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Tampa Police gun buyback recovers 1,000 weapons

The effort was made possible through donations following the latest school shooting.
An image from the Tampa Police Department Twitter account of the buyback event at West Tampa Community Center, one of two locations in the city where participants could receive $100 for handing in a gun. [Tampa Police Department]
An image from the Tampa Police Department Twitter account of the buyback event at West Tampa Community Center, one of two locations in the city where participants could receive $100 for handing in a gun. [Tampa Police Department] [ Tampa Police Department ]
Published Jun. 25

Within four hours of its launch, a Tampa Police no-questions-asked gun buyback event collected 1,000 weapons.

Saturday’s program, held at two locations in the city, was slated to last from 10 a.m. to 5p.m., but ended hours early when the sponsorship money ran out.

The event was underwritten by $100,000 from anonymous community members who donated following the mass shooting at a Texas elementary school last month, according to police.

Participants were handed $100 for their weapons as part of the department’s effort to get guns off the street and out of the hands of those who shouldn’t have them.

“The level of interest clearly shows that there are still some people who want to safely get rid of the guns they no longer want, and we will start planning our next event in the very near future,” Tampa Police Chief Mary O’Connor said in a news release.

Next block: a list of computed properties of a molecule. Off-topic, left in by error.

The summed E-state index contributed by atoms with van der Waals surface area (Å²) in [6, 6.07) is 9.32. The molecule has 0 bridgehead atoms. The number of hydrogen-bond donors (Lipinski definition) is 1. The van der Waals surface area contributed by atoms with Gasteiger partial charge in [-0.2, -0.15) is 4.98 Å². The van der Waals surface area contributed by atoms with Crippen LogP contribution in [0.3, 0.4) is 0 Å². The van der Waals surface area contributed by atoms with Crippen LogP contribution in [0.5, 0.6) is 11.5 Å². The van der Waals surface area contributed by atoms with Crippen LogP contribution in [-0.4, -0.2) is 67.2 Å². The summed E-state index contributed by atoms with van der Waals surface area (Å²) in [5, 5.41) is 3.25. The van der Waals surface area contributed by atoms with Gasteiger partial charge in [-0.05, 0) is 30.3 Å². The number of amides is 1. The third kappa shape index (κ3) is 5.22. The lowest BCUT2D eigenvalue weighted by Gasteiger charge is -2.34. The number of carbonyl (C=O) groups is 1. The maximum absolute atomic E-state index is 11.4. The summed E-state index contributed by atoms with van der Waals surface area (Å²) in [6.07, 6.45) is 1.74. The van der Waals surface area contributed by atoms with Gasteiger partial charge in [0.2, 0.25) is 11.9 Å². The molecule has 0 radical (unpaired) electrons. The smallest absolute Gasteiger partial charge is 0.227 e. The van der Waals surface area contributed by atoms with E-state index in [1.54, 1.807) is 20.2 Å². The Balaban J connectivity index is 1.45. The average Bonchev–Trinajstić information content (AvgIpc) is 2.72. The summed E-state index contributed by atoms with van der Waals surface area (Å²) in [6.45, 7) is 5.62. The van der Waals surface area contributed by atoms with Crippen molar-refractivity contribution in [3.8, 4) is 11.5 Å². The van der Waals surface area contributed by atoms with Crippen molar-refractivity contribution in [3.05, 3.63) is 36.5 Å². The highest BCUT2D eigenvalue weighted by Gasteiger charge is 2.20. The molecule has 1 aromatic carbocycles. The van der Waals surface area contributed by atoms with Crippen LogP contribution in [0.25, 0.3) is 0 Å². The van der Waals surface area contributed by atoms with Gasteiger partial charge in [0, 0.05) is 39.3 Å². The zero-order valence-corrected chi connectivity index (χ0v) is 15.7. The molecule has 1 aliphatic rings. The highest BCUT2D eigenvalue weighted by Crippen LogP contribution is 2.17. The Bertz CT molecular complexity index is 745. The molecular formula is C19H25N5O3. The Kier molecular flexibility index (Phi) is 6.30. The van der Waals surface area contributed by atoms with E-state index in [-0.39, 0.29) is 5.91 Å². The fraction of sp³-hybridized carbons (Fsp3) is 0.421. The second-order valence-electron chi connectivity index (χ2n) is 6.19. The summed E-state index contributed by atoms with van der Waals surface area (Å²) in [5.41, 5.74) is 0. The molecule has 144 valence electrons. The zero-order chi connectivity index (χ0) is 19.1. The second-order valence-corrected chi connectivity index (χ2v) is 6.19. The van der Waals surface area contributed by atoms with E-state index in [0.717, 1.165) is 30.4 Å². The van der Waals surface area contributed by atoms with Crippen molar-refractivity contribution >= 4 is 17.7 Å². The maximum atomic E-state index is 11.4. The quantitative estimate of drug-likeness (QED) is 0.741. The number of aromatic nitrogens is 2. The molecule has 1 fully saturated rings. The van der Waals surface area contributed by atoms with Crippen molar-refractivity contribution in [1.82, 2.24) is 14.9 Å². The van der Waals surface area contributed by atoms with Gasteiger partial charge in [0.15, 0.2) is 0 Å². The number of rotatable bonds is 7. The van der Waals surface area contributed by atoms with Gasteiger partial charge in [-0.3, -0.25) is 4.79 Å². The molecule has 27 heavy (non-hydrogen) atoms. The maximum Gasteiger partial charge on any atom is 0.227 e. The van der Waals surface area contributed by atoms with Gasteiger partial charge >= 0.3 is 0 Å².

Saturday’s buyback operated as a drive-through event at the parking lot at the southeast corner of Bird Street at Interstate 275 and at the West Tampa Community Center at 2103 N Rome Ave. Participants remained in their cars with the unloaded weapons in the trunk or the rear of the car.

The number of different types of guns collected — shotguns, rifles and handguns, for example — had not yet been tallied, police spokesman Eddy Durkin said.

The city hasn’t held a gun buyback event since 2015, when it received $50,000 from the Tampa Bay Lightning for that purpose and paid participants $50 per weapon.

After a seven year hiatus, the buyback program returned as gun violence —especially guns in the hands of kids — gains renewed attention in the city and the nation. O’Connor told the Tampa Bay Times she was recently approached by a community member at a gun violence discussion in Robles Park.

“We need a gun buyback,” O’Connor recalls the woman saying.

So far this year, police have seized 253 guns in East Tampa alone, O’Connor said. They have also investigated reports of dozens of guns stolen from unlocked vehicles.

Tampa Police have not yet released details on the next buyback event.

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